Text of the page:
Thomas Quinlan's indie rap label celebrates two decades with a compilation release bash at Lee’s Palace
HAND’SOLO RECORDS 20th ANNIVERSARY PARTY and compilation release with ETERNIA, ULTRA MAGNUS & DJ SLAM, MORE OR LES, THE SUPERNOVAS and many others at Lee’s Palace (529 Bloor West),Thursday (September 29), 8:30 pm. $10 at the door. handsolorecords.com. See listing.
Twenty years is a long time for an indie record label to last, so if you do, it’s only right to throw yourself a party.
On Thursday, Toronto-based indie rap label Hand’Solo, founded by Thomas Quinlan, takes over Lee’s Palace to celebrate two decades of releases, and to launch another one: the Bassments Of Badmen 3 compilation, featuring label alumni.
So how does Quinlan himself feel 20 years’ worth of releases stack up? Here are his top 10 faves, with tons o’ insight into the DIY behind-the-scenes process that went into each one.
The first release on Hand’Solo, this collection of studio and live tracks was intended to spotlight the exciting (but, unknown to me, fractured) Halifax hip-hop scene that had inspired me. I got assistance from scene vets Jorun and Buck 65 (still transitioning from Stinkin’ Rich), who each brought along their own camp of young, hungry upstarts like Classified, Little T (now Tachichi) and Hip Club Groove. Some consider it a classic.
Shortly after Bassments Of Badmen dropped, my editor at a magazine I was writing for suggested I add a sticker proclaiming “A Rap Essential” to the cover. Hell naw! Although it probably would’ve helped my chances when I was in NYC trying to shop the CD to uninterested stores in 97.
Fantastical dreams in which Buck 65 competes in the Tour de France, loses a camp basketball game and goes on a nature hike are given form as rap songs on this record. He captures the dream state superbly with his multi-syllable raps and proves himself a formidable triple threat by also providing the quirky production and intense scratches. But, really, the best part is the hidden, untitled bonus track that is just! so! hard! Plus, how awesome – I released Buck 65 vinyl!
Originally I pitched Buck 65 on a typical 12-inch single, but he countered with this unique idea – three vocal tracks on Side A, three instrumentals and a hidden track on Side B – which is definitely much more awesome. It also received a lot more press and airplay than it probably would’ve otherwise.
Shortly after my introduction to Moka Only, I wanted to do a split 12-inch that would introduce Vancouver to the Halifax scene through Moka and Halifax to the Vancouver scene through Sixtoo. Moka’s side is fun and sunny, and done like a typical 12-inch single with two songs and corresponding instrumentals. Sixtoo’s side is a dark and brooding four-song (plus intro) EP featuring a cover of Sun Ra’s Astro Black. It’s a sloppy, odd beast of a release, but I love the yin-yang of the two sides.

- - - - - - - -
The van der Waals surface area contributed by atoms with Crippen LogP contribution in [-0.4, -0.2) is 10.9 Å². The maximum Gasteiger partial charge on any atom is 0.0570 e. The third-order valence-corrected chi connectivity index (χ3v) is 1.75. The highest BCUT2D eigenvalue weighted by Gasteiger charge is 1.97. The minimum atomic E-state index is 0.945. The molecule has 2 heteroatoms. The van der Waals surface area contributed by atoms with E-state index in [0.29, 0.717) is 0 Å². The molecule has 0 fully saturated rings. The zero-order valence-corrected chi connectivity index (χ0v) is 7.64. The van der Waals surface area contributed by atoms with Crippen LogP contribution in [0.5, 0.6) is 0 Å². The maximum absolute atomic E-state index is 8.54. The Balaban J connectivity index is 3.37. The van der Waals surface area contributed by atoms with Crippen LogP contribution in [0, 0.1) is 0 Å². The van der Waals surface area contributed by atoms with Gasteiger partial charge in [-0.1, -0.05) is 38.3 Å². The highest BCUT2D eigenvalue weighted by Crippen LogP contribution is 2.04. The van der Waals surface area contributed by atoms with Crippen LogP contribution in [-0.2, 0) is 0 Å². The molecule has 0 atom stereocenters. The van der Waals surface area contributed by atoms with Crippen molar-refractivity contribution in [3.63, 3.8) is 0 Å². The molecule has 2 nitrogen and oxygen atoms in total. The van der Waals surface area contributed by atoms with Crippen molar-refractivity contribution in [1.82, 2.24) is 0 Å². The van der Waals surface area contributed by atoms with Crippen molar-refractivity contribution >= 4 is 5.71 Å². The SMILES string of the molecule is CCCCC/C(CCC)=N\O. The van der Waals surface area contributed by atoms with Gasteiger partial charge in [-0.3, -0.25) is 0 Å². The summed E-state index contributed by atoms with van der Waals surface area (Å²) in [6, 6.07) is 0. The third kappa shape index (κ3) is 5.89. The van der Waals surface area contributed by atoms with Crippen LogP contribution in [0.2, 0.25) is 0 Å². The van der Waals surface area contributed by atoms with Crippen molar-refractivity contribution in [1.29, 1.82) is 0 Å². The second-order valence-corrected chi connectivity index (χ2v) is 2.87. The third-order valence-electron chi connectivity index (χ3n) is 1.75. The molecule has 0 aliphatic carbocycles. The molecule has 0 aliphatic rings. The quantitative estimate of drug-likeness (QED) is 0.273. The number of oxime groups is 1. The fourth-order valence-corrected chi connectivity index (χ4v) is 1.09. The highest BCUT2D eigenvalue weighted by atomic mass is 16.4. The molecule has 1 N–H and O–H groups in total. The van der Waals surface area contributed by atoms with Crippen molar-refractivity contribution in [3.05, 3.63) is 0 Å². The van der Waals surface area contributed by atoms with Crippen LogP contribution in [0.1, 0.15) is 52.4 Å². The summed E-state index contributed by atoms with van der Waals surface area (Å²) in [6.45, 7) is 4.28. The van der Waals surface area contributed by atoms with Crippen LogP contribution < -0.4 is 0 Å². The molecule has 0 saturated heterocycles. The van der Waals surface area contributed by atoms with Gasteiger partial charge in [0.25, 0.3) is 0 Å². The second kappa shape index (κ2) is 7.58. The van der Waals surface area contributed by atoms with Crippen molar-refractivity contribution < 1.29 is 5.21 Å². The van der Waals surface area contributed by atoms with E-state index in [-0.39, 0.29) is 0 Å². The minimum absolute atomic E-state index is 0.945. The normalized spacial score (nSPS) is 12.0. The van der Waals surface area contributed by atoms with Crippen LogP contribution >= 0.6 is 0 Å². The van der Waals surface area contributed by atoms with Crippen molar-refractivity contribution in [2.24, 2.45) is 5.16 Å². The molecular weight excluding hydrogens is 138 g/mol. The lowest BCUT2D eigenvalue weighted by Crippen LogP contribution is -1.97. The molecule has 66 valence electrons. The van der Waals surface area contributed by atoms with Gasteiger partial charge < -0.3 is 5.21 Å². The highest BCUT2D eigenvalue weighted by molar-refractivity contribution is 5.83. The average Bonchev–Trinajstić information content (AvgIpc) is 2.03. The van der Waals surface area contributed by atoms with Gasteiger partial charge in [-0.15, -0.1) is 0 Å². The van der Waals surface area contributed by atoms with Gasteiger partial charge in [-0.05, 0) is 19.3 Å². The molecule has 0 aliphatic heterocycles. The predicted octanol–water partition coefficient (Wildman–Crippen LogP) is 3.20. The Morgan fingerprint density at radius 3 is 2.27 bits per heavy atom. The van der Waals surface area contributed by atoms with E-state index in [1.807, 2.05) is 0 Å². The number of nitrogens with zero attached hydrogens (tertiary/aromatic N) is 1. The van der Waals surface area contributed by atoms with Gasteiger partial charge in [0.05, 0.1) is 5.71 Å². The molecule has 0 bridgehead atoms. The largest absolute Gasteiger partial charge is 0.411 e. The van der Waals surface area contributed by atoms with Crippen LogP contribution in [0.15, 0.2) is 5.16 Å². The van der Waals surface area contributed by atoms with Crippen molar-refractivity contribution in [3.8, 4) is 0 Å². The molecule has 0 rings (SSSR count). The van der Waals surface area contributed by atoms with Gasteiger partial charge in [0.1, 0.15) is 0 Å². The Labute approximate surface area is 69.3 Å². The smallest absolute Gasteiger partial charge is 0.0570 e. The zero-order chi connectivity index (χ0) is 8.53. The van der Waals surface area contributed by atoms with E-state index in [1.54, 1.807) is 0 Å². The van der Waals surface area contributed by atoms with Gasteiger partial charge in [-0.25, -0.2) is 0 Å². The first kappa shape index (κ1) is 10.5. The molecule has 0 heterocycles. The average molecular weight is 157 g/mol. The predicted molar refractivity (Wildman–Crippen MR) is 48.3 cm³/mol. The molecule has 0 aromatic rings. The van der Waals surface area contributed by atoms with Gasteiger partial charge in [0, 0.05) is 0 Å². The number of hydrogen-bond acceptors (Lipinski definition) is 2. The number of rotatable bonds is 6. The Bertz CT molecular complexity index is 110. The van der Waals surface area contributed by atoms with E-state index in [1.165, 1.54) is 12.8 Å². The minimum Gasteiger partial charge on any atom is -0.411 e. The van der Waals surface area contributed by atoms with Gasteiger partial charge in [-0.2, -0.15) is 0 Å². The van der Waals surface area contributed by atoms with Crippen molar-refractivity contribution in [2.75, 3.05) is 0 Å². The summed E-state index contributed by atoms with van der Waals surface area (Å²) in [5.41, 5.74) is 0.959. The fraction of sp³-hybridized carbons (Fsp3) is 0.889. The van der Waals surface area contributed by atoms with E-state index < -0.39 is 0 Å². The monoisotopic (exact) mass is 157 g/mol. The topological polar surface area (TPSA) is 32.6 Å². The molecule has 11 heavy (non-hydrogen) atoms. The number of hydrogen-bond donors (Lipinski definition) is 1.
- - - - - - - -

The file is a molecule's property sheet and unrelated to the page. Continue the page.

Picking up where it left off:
My initial plan was that each would contribute a song and the other would provide a remix for it, creating more interplay between the two. Plus there would be the four instrumentals. But both Moka and Sixtoo had such a backlog of music they were looking to release that I had to let each just have a full side of his own.
This combines the best of the best, imo, of the duo’s Canadian classic debut, Truth Of The Trade, along with a few vinyl exclusives. It has two long-time fan favourites, Bush Gardens and Booze Hounds II, the latter receiving the computer-animated treatment as the first video for Hand’Solo. It was also the first vinyl release with a cover, a black-and-white logo design by graffiti writer Insight One. It even went to a big, fancy studio for mastering. Things were starting to become a lot more professional at this point.
There are two pressings of this EP, and they’re easy to tell apart. After the vinyl arrived for the first batch, I discovered there was no contact info anywhere, so stickers were printed and affixed to the back cover. Yeah, not so professional. The second printing includes the address as well as info about a podcast I was doing at the time called Silly Robots.
Buck 65 and Moves were working with their Halifax rap crew on this project to bring back sex rap, so I expanded the scope by inviting my new contacts in Toronto and Vancouver along for the X-rated ride. It’s a lot of smart songs about sex, including one that’s downright scientific, released on clear red cassette with gold writing, so it looks super-sexy. The initial 200 copies sold out fast and remained out of print until re-released on CD years later.
Putting this compilation out on cassette was an homage to the Halifax hip-hop scene, which held a lot of space in my tape collection, but to keep costs down the cover was colour-copied, hand-cut, folded and inserted by me, much of it done in my downtime ushering at a live theatre. Definitely a lot of weird conversations with my co-workers over those few days.